Even as a major hurricane hit America’s eastern seaboard, the administration was determined to expand the war in Libya while threatening the regime in Syria. Is there any limit to government’s appetite to create more problems for our nation and economy?
Americans may be tempted to celebrate the apparent victory of U.S.- and NATO-backed rebels in Libya, since it seems the Gadhafi regime is overthrown. But I believe any enthusiasm for our Libyan misadventure is premature.
The Obama administration attacked Libya without a constitutional declaration of war, without congressional authorization, without meaningful consultation with Congress — and without a dollar being authorized from the House or Senate. It was a war started by a president who turned to the United Nations for its authority and ignored the authority of the U.S. Congress.
Are we better off as a nation by ignoring and debasing our Constitution? Are we better off having spent more than a billion dollars attacking a country thousands of miles away that had not threatened us? Are we more financially sound having expanded the empire to include yet another protectorate and probable long-term military occupation? Are we more admired throughout the world for getting involved in yet another war?
Still, many will claim that getting rid of Libyan ruler Gadhafi was worth it. They will say that the ends justify the means. As the civilian toll from NATO bombs adds up in a war started under the guise of protecting a civilian population, even the initial argument for intervention is ridiculous. We should not forget that there were no massacres taking place in Libya before the NATO attack. The attack was dubbed a preventive humanitarian intervention. But as soon as NATO planes started bombing, civilians started dying.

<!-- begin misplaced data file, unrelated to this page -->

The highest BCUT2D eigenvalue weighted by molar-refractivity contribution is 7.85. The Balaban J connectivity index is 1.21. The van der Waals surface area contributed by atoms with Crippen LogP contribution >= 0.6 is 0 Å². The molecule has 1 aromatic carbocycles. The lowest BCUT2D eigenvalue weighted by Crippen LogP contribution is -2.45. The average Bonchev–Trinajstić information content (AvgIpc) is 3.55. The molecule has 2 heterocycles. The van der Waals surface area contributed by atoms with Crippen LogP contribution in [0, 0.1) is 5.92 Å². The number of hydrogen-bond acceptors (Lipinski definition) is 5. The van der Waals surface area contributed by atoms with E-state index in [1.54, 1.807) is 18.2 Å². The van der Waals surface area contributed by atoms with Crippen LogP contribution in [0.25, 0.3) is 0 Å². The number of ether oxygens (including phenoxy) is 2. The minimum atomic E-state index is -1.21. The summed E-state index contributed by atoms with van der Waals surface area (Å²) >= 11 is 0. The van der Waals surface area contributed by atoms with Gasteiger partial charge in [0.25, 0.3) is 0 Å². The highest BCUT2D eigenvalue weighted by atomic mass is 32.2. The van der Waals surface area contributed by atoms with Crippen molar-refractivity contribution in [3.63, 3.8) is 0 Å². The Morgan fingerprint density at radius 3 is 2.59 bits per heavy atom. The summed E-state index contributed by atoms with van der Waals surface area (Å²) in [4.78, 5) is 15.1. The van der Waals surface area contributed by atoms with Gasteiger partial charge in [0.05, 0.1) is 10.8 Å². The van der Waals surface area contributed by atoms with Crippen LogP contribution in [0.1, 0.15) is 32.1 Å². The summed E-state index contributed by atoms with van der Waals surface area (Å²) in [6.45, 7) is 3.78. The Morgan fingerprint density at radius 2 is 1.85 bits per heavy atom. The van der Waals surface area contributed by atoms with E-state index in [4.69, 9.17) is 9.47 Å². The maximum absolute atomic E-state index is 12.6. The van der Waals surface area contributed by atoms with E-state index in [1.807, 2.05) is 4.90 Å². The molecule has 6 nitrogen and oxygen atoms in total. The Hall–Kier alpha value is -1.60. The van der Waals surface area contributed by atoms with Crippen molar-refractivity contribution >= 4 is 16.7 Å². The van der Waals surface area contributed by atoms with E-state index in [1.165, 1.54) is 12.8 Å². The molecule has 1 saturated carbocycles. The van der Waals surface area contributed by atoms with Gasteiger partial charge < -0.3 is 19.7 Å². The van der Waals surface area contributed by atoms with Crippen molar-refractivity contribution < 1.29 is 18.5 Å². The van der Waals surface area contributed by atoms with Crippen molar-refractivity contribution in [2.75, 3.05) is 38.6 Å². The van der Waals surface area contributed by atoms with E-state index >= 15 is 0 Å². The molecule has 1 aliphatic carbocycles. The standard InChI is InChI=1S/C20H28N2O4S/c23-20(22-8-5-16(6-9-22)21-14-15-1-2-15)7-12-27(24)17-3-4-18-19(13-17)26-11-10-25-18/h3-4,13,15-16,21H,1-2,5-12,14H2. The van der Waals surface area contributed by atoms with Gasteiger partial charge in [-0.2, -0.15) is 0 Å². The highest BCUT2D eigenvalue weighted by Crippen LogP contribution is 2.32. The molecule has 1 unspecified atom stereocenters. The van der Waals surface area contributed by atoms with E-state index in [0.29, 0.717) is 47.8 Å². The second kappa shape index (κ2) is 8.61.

Gadhafi may well have been a tyrant, but as such he was no worse than many others whom we support and count as allies. Disturbingly, we see a pattern of relatively secular leaders in the Arab world being targeted for regime-change with the resulting power vacuum being filled by much more radical elements. Iraq, post-Saddam, is certainly far closer to Iran than it was before the U.S. invasion. Will Libya be any different?
We already see grisly reprisals from the U.S.-backed rebels against their political opponents. There are disturbing scenes of looting and lawlessness on the part of the rebels. We know that some rebel factions appear to be allied with Islamic extremists, and others seem to have ties to the CIA. They also appear to have a penchant for killing each other as well as supporters of the previous regime. The tribal structure of Libyan society all but ensures that an ongoing civil war is on the agenda rather than the Swiss-style democracy that some intervention advocates suggest is around the corner.
What is next after such a victory? With the big Western scramble to grab Libya’s oil reserves amid domestic political chaos and violence, does anyone doubt that NATO ground troops are not being prepared for yet another occupation?
Neoconservatives continue to dominate our foreign policy, regardless of the administration in power. They do not care that we are bankrupt, as they are too blinded by their desire for empire and their affection for the entangling alliances we have been rightly counseled to avoid. They have set their sights next on Syria, where the U.S. moves steadily toward intervention in another domestic conflict that has nothing to do with the U.S. Already the U.S. president has called for regime-change in Syria, while adding new sanctions against the Syrian regime. Are U.S. bombers far behind?